CAMPBELL -- It looked like a spoonful of caviar, golden pearls shimmering beneath a plexiglass case, bathed in candlelight and the soothing embrace of a prayer chant.
The collection of crystals that drew 100 people Saturday morning to the Ocean of Compassion Buddhist Center in Campbell are considered 2,500-year-old relics of Shakyamuni, known to most of us simply as the Buddha. And here he was on display, or at least the tiny crystals that Buddhists believe were found within his cremated ashes were.
They have been passed down for centuries from lama to disciple to lama, ending up inside a peaceful sanctuary tucked behind a strip-mall barber shop and tae kwon do studio.
"You can cry from the beautiful feeling you get from just being around these relics," said Amanda Russell, who as one of two managers bringing this "Loving Kindness Relic Tour" to 67 countries in North, Central and South America, has found much to be moved by.
"People are drawn to these relics because they're so incredibly sacred; they embody the love and the kindness of Buddha and other disciples and saints from Tibet, Korea and China," she said.
The exhibit, which continues Sunday, is part of an annual pilgrimage now in its 11th year, supported solely by the contributions of visitors. It's a rare chance to see these remnants of holy men because most such relics are confined to temples throughout Asia and are not usually in the public eye.
When this particular collection isn't traveling, Russell said its contents remain in the Aptos home of Lama Zopa Rinpoche, a contemporary Buddhist master who serves as the spiritual director of the tour.
While the collection's nearly 1,000 pearl-shaped relics, known by their Tibetan name of "ringsel," may look like fish eggs or sesame seeds, Buddhists believe they're imbued with the spirit, compassion and wisdom of the 44 masters in whose remains they were purportedly found. During Saturday's viewing, a reverent and shoeless crowd of about 60 people seemed awestruck to be in their presence, as if they were in the presence of the Buddha himself.
"It is so beautiful to be here," said Rachel Ho, of Hillsborough, who had brought her dog Simba along for a sort of spiritual pick-me-up. The 4-year-old half-Shih Tzu-half Maltese had suffered mightily before Ho rescued him from an animal shelter. "He was traumatized so much by being abandoned, I wanted to bring him here today to be blessed," she said.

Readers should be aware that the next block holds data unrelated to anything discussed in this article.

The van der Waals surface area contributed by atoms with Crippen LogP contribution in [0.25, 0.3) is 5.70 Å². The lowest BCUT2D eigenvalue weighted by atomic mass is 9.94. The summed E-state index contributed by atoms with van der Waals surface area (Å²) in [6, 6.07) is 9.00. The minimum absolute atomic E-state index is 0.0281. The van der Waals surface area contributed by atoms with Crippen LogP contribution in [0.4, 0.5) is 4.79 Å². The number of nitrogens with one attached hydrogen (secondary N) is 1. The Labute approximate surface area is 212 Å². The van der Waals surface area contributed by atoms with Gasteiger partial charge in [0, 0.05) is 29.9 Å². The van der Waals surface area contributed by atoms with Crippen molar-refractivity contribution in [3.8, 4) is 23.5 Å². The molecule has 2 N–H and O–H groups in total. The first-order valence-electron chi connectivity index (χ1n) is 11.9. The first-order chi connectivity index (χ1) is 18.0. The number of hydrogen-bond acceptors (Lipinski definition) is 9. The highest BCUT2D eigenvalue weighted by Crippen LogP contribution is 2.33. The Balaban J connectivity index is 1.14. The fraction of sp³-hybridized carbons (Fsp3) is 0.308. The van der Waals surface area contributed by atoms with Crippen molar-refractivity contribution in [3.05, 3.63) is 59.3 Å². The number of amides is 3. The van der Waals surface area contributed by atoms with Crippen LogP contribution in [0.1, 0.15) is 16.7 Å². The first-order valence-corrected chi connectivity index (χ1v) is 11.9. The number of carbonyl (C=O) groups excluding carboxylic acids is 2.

One of the center's monks obliged, and Simba suddenly seemed to be glowing as much as the candles giving the exhibit a surreal glow. And laid out beneath sprays of pink and purple orchids, the relics also glowed like some sort of ethereal business cards from the Buddha and his followers.
"My brother knows a lot about Buddha, but I don't, so that's why I'm here today," said 7-year-old Maya Borkar, who showed up with her dad, Mandar, a software engineer from Palo Alto, and her 12-year-old brother, Mihir, who was quick with his response when asked what he knew about the holy man.
"The Buddha saw the suffering in the world all around him, and he wanted to meditate, so he did," said Mihir as he headed into the exhibit. His dad provided a bit more context for the family visit.
"I wanted to teach my kids that the Buddha at first was like a king and lived a very comfortable life," said Mandar. "And he could have gone on living that good life, but he decided instead to devote his life to prayer and meditation."
The lesson waiting inside the exhibit for his children, like a curriculum etched in crystals from an ancient past, was a no-brainer, said the dad.
"I want to show my kids that it's good to get out of their comfort zone," he said. "Because that's when they can become more productive, both for themselves and, hopefully, for the rest of the world."
Contact Patrick May at 408-920-5689 or follow him at Twitter.com/patmaymerc.